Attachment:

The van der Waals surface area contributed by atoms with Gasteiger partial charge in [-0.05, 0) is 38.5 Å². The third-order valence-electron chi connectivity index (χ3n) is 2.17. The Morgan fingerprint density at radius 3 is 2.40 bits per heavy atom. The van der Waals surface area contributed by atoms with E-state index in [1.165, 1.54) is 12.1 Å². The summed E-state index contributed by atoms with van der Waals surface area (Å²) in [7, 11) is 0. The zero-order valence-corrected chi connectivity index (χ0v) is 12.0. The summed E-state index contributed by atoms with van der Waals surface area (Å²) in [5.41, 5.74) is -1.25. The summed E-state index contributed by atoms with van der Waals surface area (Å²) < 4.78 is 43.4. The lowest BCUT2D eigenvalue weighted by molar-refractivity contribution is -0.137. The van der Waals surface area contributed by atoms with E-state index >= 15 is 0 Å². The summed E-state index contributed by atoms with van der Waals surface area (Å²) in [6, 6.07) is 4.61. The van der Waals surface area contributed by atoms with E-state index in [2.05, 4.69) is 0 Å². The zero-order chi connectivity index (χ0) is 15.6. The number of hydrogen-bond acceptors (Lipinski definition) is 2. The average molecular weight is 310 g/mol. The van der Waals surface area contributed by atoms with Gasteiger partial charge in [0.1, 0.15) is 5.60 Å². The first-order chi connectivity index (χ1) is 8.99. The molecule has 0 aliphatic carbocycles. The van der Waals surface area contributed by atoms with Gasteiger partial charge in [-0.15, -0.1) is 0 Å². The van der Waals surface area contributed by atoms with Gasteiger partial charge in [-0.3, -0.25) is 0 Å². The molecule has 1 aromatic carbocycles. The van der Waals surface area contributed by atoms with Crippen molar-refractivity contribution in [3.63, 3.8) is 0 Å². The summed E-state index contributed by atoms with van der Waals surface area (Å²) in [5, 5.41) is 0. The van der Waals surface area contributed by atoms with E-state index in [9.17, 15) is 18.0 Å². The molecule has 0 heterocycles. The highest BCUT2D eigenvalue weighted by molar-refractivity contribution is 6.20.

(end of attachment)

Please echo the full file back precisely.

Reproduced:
The van der Waals surface area contributed by atoms with Gasteiger partial charge in [-0.05, 0) is 38.5 Å². The third-order valence-electron chi connectivity index (χ3n) is 2.17. The Morgan fingerprint density at radius 3 is 2.40 bits per heavy atom. The van der Waals surface area contributed by atoms with E-state index in [1.165, 1.54) is 12.1 Å². The summed E-state index contributed by atoms with van der Waals surface area (Å²) in [7, 11) is 0. The zero-order valence-corrected chi connectivity index (χ0v) is 12.0. The summed E-state index contributed by atoms with van der Waals surface area (Å²) in [5.41, 5.74) is -1.25. The summed E-state index contributed by atoms with van der Waals surface area (Å²) < 4.78 is 43.4. The lowest BCUT2D eigenvalue weighted by molar-refractivity contribution is -0.137. The van der Waals surface area contributed by atoms with E-state index >= 15 is 0 Å². The summed E-state index contributed by atoms with van der Waals surface area (Å²) in [6, 6.07) is 4.61. The van der Waals surface area contributed by atoms with E-state index in [2.05, 4.69) is 0 Å². The zero-order chi connectivity index (χ0) is 15.6. The number of hydrogen-bond acceptors (Lipinski definition) is 2. The average molecular weight is 310 g/mol. The van der Waals surface area contributed by atoms with Gasteiger partial charge in [0.1, 0.15) is 5.60 Å². The first-order chi connectivity index (χ1) is 8.99. The molecule has 0 aliphatic carbocycles. The van der Waals surface area contributed by atoms with Gasteiger partial charge in [-0.15, -0.1) is 0 Å². The van der Waals surface area contributed by atoms with Gasteiger partial charge in [-0.3, -0.25) is 0 Å². The molecule has 1 aromatic carbocycles. The van der Waals surface area contributed by atoms with Crippen molar-refractivity contribution in [3.63, 3.8) is 0 Å². The summed E-state index contributed by atoms with van der Waals surface area (Å²) in [5, 5.41) is 0. The van der Waals surface area contributed by atoms with E-state index in [9.17, 15) is 18.0 Å². The molecule has 0 heterocycles. The highest BCUT2D eigenvalue weighted by molar-refractivity contribution is 6.20.